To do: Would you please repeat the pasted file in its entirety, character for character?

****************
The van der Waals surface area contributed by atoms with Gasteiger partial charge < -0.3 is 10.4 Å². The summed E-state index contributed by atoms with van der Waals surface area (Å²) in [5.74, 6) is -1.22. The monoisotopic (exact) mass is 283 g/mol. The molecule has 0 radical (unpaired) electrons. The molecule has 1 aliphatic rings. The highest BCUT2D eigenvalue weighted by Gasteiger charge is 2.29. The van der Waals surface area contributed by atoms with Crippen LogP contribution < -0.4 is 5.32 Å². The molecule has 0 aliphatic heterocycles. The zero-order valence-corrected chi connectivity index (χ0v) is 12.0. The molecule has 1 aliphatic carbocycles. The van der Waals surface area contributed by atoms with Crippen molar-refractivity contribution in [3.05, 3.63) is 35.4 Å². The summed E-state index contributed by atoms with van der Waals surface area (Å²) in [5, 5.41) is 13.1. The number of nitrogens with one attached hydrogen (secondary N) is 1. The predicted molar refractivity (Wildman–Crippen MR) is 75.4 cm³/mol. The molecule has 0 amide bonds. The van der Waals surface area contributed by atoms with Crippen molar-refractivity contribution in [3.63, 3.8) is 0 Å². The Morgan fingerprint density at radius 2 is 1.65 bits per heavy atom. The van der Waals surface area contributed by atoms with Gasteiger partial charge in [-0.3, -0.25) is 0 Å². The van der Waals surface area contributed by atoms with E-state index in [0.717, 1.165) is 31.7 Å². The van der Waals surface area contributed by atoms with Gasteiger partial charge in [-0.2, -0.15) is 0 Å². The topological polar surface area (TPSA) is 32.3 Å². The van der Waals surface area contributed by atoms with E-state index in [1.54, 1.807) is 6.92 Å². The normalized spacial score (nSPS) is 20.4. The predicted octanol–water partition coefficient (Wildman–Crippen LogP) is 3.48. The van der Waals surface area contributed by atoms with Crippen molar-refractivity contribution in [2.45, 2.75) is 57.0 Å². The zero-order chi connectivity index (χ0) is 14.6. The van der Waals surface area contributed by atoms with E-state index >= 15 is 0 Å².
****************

The van der Waals surface area contributed by atoms with Gasteiger partial charge < -0.3 is 10.4 Å². The summed E-state index contributed by atoms with van der Waals surface area (Å²) in [5.74, 6) is -1.22. The monoisotopic (exact) mass is 283 g/mol. The molecule has 0 radical (unpaired) electrons. The molecule has 1 aliphatic rings. The highest BCUT2D eigenvalue weighted by Gasteiger charge is 2.29. The van der Waals surface area contributed by atoms with Crippen LogP contribution < -0.4 is 5.32 Å². The molecule has 0 aliphatic heterocycles. The zero-order valence-corrected chi connectivity index (χ0v) is 12.0. The molecule has 1 aliphatic carbocycles. The van der Waals surface area contributed by atoms with Crippen molar-refractivity contribution in [3.05, 3.63) is 35.4 Å². The summed E-state index contributed by atoms with van der Waals surface area (Å²) in [5, 5.41) is 13.1. The number of nitrogens with one attached hydrogen (secondary N) is 1. The predicted molar refractivity (Wildman–Crippen MR) is 75.4 cm³/mol. The molecule has 0 amide bonds. The van der Waals surface area contributed by atoms with Crippen molar-refractivity contribution in [3.63, 3.8) is 0 Å². The Morgan fingerprint density at radius 2 is 1.65 bits per heavy atom. The van der Waals surface area contributed by atoms with Gasteiger partial charge in [-0.3, -0.25) is 0 Å². The van der Waals surface area contributed by atoms with E-state index in [0.717, 1.165) is 31.7 Å². The van der Waals surface area contributed by atoms with Gasteiger partial charge in [-0.2, -0.15) is 0 Å². The topological polar surface area (TPSA) is 32.3 Å². The van der Waals surface area contributed by atoms with E-state index in [1.54, 1.807) is 6.92 Å². The normalized spacial score (nSPS) is 20.4. The predicted octanol–water partition coefficient (Wildman–Crippen LogP) is 3.48. The van der Waals surface area contributed by atoms with Crippen molar-refractivity contribution in [2.45, 2.75) is 57.0 Å². The zero-order chi connectivity index (χ0) is 14.6. The van der Waals surface area contributed by atoms with E-state index >= 15 is 0 Å².